“The task of liturgy is to order the life of the holy community following the text of Holy Scripture. It consists of two movements. First it gets us into the sanctuary, the place of adoration and attention, listening and receiving and believing before God. There is a lot involved, all the parts of our lives ordered to all aspects of the revelation of God in Jesus.
Then it gets us out of the sanctuary into the world into places of obeying and loving, ordering our lives as living sacrifices in the world to the glory of God. There is a lot involved, all the parts of our lives out on the street participating in the work of salvation." (
[*note: lessons are taken, with permission, from Calvin Institute of Christian Worship]
Scripture: Numbers 6:22-27 and 2 Corinthians 13:14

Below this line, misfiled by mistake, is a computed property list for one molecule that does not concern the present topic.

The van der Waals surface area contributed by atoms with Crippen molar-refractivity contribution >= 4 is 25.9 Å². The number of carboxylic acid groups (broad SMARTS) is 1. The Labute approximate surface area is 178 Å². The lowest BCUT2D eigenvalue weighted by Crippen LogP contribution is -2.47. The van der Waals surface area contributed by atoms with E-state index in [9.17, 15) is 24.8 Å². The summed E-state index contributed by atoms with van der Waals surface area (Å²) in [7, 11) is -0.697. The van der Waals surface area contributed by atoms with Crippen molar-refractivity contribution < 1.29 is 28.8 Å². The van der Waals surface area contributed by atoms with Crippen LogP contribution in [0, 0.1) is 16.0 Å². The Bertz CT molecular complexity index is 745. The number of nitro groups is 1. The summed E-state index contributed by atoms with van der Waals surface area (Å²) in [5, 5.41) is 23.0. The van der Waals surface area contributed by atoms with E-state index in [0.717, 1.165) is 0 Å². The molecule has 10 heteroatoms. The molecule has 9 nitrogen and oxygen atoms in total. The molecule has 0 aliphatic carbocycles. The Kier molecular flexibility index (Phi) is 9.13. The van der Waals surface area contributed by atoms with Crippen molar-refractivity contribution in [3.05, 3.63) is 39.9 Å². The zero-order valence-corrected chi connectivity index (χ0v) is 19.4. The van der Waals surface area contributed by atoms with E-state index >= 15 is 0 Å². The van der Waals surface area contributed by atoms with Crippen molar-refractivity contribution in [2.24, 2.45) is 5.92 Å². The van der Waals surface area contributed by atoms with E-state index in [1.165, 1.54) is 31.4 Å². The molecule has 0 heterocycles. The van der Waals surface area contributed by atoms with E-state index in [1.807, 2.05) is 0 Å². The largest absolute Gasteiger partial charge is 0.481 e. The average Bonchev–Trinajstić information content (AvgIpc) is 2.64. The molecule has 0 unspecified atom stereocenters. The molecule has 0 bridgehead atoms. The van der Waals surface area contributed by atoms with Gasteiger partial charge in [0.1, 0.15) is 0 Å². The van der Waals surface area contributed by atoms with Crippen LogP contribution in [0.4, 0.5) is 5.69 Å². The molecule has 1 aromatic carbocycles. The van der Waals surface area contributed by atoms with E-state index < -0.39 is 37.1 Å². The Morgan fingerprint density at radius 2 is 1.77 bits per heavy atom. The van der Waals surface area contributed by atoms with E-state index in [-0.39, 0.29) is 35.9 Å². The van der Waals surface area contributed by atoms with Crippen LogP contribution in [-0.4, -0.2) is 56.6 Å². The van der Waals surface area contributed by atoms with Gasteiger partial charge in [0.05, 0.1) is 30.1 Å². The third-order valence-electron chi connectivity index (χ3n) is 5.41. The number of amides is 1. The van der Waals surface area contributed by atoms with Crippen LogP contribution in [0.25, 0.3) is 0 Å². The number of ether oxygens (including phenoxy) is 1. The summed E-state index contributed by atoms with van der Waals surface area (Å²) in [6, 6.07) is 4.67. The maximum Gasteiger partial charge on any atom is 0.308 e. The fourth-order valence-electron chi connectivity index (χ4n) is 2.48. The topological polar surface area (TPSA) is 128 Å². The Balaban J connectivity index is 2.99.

It matters a great deal how we finish a conversation. The same is true of worship. We should review our basic theology of worship and remind ourselves that we have been involved in a dialogue/conversation with God. We have heard him speak to us; we have spoken to him. Now the conversation will come to a close as we enter life to live out our obedience to him. This, obviously, doesn't mean our contact with God ends, but only that our formal corporate conversation with him comes to a close. We transition into life with him still at our side.
The two passages cited above capture the need and intent of closing corporate worship. One is referred to as the Aaronic blessing; the other as the Pauline blessing. Both are an expression from God of his continued presence with his people on their journey ahead.